Dreams of Flight: “The Great Escape” in American Film and Culture by Dana Polan

The Great Escape, the 1963 World War II P.O.W. film, is plenty rousing, with Steve McQueen gunning his stolen Nazi motorcycle over a barbed-wire fence and a score anyone can whistle. It was a big hit in theaters and a mainstay on TV for another decade.

But The Great Escape isn’t Vertigo or 2001: A Space Odyssey, and its director, John Sturges (no relation to Preston), wasn’t Alfred Hitchcock or Stanley Kubrick, or even Quentin Tarantino. I wouldn’t have thought that The Great Escape was worthy of fine-grain, book-length scrutiny, that it could sustain such focus beyond a couple of pages.

Paul Brickhill, whose best-selling history of a 1944 breakout from a German P.O.W. camp inspired The Great Escape.

In his own feat of derring-do, Dana Polan, a professor of cinema studies at New York University, gives us Dreams of Flight: “The Great Escape” in American Film and Culture, 288 smart and lively pages that will delight film nerds as well as fans of writers knowing a lot about an uncool subject and caring even more.

Beyond a mere “making of” or standard-issue academic exegesis of a seemingly inconsequential piece of pop-cultural detritus, Dreams of Flight is an act of devotion, a work of extreme connoisseurship that allots far less space to on-set gossip, say, than it does to the jacket of the movie’s soundtrack LP or subsequent parodies of the movie in TV commercials and on The Simpsons. Even the endnotes are less a parade of citations than a miscellany of ephemera that didn’t fit in the main text.

In other words, Dreams of Flight is short on dish but long on passion and the nervy assumption that someone else will care. You have to admire that. I do, anyway.

At the Drive-In

As with so many movie fixations, Polan’s dates to childhood, when he first saw The Great Escape at a drive-in in the mid-60s. (In those days, films kicked around for years instead of being broomed out of theaters within weeks.) The movie recounts an actual escape from a supposedly high-security German P.O.W. camp, Stalag Luft 3, reserved for downed Allied fliers.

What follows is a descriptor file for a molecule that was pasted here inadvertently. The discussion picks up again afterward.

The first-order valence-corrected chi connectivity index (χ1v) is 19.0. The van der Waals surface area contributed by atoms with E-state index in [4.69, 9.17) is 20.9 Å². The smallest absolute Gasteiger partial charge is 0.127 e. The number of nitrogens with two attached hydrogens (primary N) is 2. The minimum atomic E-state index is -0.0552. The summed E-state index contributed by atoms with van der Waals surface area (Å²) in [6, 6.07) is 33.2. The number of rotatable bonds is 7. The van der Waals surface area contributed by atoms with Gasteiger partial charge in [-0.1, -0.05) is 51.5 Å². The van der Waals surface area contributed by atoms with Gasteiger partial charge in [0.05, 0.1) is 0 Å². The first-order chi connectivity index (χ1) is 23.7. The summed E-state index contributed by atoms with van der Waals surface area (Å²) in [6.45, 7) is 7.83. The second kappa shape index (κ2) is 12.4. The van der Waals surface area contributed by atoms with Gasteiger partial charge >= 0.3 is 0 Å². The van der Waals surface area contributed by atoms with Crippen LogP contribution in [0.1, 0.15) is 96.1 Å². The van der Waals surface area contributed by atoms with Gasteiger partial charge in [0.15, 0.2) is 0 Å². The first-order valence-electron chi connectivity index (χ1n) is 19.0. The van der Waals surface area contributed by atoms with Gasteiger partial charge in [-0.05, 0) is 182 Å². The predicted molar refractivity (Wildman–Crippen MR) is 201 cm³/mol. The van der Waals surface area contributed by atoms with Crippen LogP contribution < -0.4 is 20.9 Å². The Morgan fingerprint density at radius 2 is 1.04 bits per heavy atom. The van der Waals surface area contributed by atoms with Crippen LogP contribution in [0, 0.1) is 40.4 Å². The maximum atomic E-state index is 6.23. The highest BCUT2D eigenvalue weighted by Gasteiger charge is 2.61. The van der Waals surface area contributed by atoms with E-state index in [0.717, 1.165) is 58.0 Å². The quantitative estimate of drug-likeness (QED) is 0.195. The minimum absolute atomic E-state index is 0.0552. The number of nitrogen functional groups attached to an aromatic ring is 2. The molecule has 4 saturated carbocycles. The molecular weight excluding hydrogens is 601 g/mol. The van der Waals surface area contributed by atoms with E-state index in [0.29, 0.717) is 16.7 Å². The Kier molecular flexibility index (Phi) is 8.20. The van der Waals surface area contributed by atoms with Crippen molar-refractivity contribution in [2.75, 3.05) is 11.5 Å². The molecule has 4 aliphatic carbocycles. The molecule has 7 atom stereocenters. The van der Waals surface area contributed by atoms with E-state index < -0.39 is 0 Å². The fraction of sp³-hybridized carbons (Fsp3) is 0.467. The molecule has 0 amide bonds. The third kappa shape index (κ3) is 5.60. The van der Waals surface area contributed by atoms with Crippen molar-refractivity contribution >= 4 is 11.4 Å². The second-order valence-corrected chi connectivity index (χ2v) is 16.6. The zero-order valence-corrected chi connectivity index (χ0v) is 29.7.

Donald Pleasence and James Garner in a scene from the film.

The source material was a best-selling history of the 1944 breakout written by Paul Brickhill, an Australian fighter pilot who was held at the camp after being shot down over Tunisia in 1943. He helped plot the escape, but tunnel-triggered claustrophobia kept him on the sidelines at the climax.

The film is all about process: a tense drama of men working together in assigned roles, forging documents, scrounging materials, jerry-rigging tools, digging not one but three tunnels under and beyond the camp’s barbed-wire stockades. It’s half a caper movie, as Polan points out, but with Nazis. An opening title card promises that, aside from some composite characters and time compression, “every detail of the escape is the way it really happened.”

The friskiest liberty the film took was putting Yanks in the foreground of a largely Commonwealth affair. (While Americans were held at Stalag Luft 3 and took part in the planning, they were moved to another area of the compound before the escape.) Thus, aside from McQueen slouching around in a leather jacket, blue sweatshirt, and tailored chinos, the movie plotters include an almost as cool James Garner (in dark single-breasted officer’s coat paired with white turtleneck). James Coburn and Charles Bronson were also in the cast, further sops to U.S. audiences, although they played an Australian and a stray Pole, respectively—and clearly studied with the same accent coach who taught Dick Van Dyke how to talk Cockney for Mary Poppins.

From left, James Coburn, Garner, McQueen, and director John Sturges on set.